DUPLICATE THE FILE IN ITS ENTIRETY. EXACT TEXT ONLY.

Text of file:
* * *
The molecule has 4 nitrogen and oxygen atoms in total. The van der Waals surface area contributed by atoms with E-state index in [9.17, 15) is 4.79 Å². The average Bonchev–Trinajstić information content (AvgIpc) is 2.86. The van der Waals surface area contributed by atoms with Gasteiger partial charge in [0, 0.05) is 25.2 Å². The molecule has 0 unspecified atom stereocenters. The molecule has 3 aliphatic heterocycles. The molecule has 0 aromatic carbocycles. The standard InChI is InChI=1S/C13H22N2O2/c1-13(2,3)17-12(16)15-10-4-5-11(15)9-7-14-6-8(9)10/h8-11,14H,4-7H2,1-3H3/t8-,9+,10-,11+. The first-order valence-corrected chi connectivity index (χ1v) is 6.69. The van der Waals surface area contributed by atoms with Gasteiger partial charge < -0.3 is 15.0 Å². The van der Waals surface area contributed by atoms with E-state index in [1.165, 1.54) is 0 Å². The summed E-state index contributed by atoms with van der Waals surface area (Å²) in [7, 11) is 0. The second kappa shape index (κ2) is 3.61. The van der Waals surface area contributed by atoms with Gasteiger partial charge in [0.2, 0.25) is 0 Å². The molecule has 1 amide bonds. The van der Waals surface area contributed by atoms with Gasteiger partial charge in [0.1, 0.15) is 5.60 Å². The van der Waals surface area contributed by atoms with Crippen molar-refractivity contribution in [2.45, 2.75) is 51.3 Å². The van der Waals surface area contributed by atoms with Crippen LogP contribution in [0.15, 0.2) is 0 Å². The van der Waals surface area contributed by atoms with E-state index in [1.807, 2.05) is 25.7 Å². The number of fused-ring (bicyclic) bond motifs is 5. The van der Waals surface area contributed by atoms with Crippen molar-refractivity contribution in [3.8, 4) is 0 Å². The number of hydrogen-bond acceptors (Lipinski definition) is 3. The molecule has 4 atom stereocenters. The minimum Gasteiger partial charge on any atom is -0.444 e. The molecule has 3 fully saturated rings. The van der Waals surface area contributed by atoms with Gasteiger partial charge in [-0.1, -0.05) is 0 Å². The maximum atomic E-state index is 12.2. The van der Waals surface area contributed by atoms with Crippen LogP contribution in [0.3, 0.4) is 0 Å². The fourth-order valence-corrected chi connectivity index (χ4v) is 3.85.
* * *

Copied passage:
The molecule has 4 nitrogen and oxygen atoms in total. The van der Waals surface area contributed by atoms with E-state index in [9.17, 15) is 4.79 Å². The average Bonchev–Trinajstić information content (AvgIpc) is 2.86. The van der Waals surface area contributed by atoms with Gasteiger partial charge in [0, 0.05) is 25.2 Å². The molecule has 0 unspecified atom stereocenters. The molecule has 3 aliphatic heterocycles. The molecule has 0 aromatic carbocycles. The standard InChI is InChI=1S/C13H22N2O2/c1-13(2,3)17-12(16)15-10-4-5-11(15)9-7-14-6-8(9)10/h8-11,14H,4-7H2,1-3H3/t8-,9+,10-,11+. The first-order valence-corrected chi connectivity index (χ1v) is 6.69. The van der Waals surface area contributed by atoms with Gasteiger partial charge < -0.3 is 15.0 Å². The van der Waals surface area contributed by atoms with E-state index in [1.165, 1.54) is 0 Å². The summed E-state index contributed by atoms with van der Waals surface area (Å²) in [7, 11) is 0. The second kappa shape index (κ2) is 3.61. The van der Waals surface area contributed by atoms with Gasteiger partial charge in [0.2, 0.25) is 0 Å². The molecule has 1 amide bonds. The van der Waals surface area contributed by atoms with Gasteiger partial charge in [0.1, 0.15) is 5.60 Å². The van der Waals surface area contributed by atoms with Crippen molar-refractivity contribution in [2.45, 2.75) is 51.3 Å². The van der Waals surface area contributed by atoms with Crippen LogP contribution in [0.15, 0.2) is 0 Å². The van der Waals surface area contributed by atoms with E-state index in [1.807, 2.05) is 25.7 Å². The number of fused-ring (bicyclic) bond motifs is 5. The van der Waals surface area contributed by atoms with Crippen molar-refractivity contribution in [3.8, 4) is 0 Å². The number of hydrogen-bond acceptors (Lipinski definition) is 3. The molecule has 4 atom stereocenters. The minimum Gasteiger partial charge on any atom is -0.444 e. The molecule has 3 fully saturated rings. The van der Waals surface area contributed by atoms with Gasteiger partial charge in [-0.1, -0.05) is 0 Å². The maximum atomic E-state index is 12.2. The van der Waals surface area contributed by atoms with Crippen LogP contribution in [0.3, 0.4) is 0 Å². The fourth-order valence-corrected chi connectivity index (χ4v) is 3.85.